CREATIVE TEACHERS AND THEIR INSTRUCTIONAL METHODS, APPROACHES & ACTIVITIES

Creative Teachers and Their Instructional Methods, Approaches & Activites

Introduction

Most people, when they hear the word creativity, think of singers, painters, designers, or generally, those who are innately gifted or have the potential to invent interesting things that have never been made before. Creativity is undoubtedly represented in many aspects of human life. It is the process of making connections and, sometimes, it is about productivity, about making something new from those connections (Gardner,1993). However, creativity can be defined at many distinct levels: cognitively, intellectually and spiritually. A common definition of creativity from Webster Dictionary states that “Creativity is marked by the ability or power to create—bring into existence, to invest with a new form, to produce thorough imaginative skill, to make or bring into existence something new”. Generally, according to Sternberg & Lubart, “creativity is the ability to produce work that is both novel and appropriate” (Sternberg & Lubart, 1999). In English language teaching, as an example, creativity is commonly considered to be the quality and/or skill a person has to come up with something truly new and original through the use of imagination and higher order thinking skills. It is a vital skill and/or quality, amongst all the teaching skills and capabilities, needed by every teacher to solve frequent problems they face in the classroom, not only by using imagination and higher order thinking skills, but also by thinking further to come up with novel ideas, from different sources, by means of new and different strategies — it is thinking outside the box.
“In the act of creating, or in solving problems in a creative way, we often go round and round, in endless circles, wanting to pounce on an idea. Sometimes the answer or solution is right before our eyes but we cannot see it. In order to find the solution, find the missing piece, solve the problem, we need to just look at something familiar in a new and different way” (Wilson. L, 2014).

Creative EFL teachers:

In the last few decades, there has been significant research on creativity in general and creative EFL teachers in particular. The teacher, as a central constituent in the classroom, should have a deep understanding of his/her own creativity. In addition, s/he should be equipped with imaginative approaches and a repertoire of effective and engaging activities that, of course, ideally match students’ preferences, needs and learning styles. Creative teachers are those who make use of an eclectic choice of teaching methods, techniques, activities, and strategies in their classrooms. That is to say, they do not choose methods and procedures erratically, but depending on their students’ interests, needs and learning styles.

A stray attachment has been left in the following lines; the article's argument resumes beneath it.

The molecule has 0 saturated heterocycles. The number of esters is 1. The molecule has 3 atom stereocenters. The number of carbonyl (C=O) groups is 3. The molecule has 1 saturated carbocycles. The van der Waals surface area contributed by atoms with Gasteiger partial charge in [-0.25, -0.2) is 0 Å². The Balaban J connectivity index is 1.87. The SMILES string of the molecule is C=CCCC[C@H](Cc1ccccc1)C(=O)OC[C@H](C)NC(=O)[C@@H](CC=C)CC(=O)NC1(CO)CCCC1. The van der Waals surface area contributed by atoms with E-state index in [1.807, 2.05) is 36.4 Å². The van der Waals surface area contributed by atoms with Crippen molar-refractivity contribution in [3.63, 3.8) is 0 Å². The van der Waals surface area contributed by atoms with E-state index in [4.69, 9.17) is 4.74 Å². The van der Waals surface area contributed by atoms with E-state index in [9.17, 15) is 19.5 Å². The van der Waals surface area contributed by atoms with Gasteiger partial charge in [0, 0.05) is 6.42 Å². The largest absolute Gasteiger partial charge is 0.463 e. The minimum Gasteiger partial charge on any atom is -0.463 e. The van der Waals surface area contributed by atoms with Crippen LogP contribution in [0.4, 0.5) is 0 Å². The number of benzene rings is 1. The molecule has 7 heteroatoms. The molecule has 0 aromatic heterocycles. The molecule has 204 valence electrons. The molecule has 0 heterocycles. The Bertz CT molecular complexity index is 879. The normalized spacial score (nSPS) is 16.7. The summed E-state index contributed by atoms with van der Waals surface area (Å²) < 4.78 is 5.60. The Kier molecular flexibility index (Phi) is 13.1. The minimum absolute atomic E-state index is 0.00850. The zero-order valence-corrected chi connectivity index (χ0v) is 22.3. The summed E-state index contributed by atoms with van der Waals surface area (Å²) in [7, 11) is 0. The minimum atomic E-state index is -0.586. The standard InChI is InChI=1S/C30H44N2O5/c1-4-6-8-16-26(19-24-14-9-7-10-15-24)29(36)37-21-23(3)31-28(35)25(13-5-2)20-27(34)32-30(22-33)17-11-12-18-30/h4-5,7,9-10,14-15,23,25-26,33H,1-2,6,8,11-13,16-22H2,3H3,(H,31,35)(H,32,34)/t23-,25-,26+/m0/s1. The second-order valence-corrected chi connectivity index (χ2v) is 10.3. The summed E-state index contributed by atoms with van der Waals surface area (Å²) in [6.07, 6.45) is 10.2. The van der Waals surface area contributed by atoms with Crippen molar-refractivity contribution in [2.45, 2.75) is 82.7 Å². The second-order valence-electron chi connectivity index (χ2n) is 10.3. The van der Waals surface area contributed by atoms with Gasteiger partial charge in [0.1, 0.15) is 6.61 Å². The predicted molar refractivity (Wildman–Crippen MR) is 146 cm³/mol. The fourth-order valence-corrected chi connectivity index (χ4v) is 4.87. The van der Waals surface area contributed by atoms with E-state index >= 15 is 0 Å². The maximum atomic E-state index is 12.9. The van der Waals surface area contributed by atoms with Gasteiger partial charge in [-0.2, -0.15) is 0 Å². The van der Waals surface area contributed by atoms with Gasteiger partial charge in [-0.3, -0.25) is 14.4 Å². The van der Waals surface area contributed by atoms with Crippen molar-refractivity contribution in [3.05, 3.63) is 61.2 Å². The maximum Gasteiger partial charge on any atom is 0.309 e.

Irrefutably, teacher’s creativity is of utmost importance to make students autonomous and independent learners as well as to enhance their ability to create or come up with something new and original. Students need a creative teacher to facilitate their learning, make it more interesting and enjoyable, and motivate them to learn and solve problems themselves. However, for more effective teaching, a teacher can be (if not creative) innovative in the sense that s/he implements novel things in the classroom. The common question that might be posed here is: what is the difference between creativity and innovation? Creativity, as previously stated, is the ability to produce work that is both novel and appropriate (Sternberg & Lubart, 1999). On the other hand, innovation means the use or the implementation of novel ideas for one’s own advantage. In teaching for example, as the main concern of this research, the teacher can integrate new tools such as technological tools (ICT) in the classroom to facilitate both the learning and teaching process.

Qualities of creative EFL teachers:

Creativity depends upon the ability to analyze and evaluate situations and to identify novel ways of responding to them. This, in turn, depends upon a number of different abilities and levels of thinking (J.C Richard.2013.5). Creative teachers are endowed with an array of personal and pedagogical qualities and qualifications that make them particularly special in their classrooms. Undoubtedly, we can all remember the teachers who sparked our imagination, inspired us with their individual and special teaching styles, who could deal effectively and cleverly with whatever classroom situations, and those who exploited eclectic methods and a myriad of engaging and effective activities in teaching individual learners with different needs, interests and learning styles. According to J.C. Richard in his research “Creativity in Language Teaching”, there are eight major aspects that characterize some of the qualities of creative teachers:

  • Creative teachers are knowledgeable.
  • Creative teachers are confident.
  • Creative teachers are committed to helping their students to progress and succeed.
  • Creative teachers are familiar with a wide range of teaching strategies and techniques.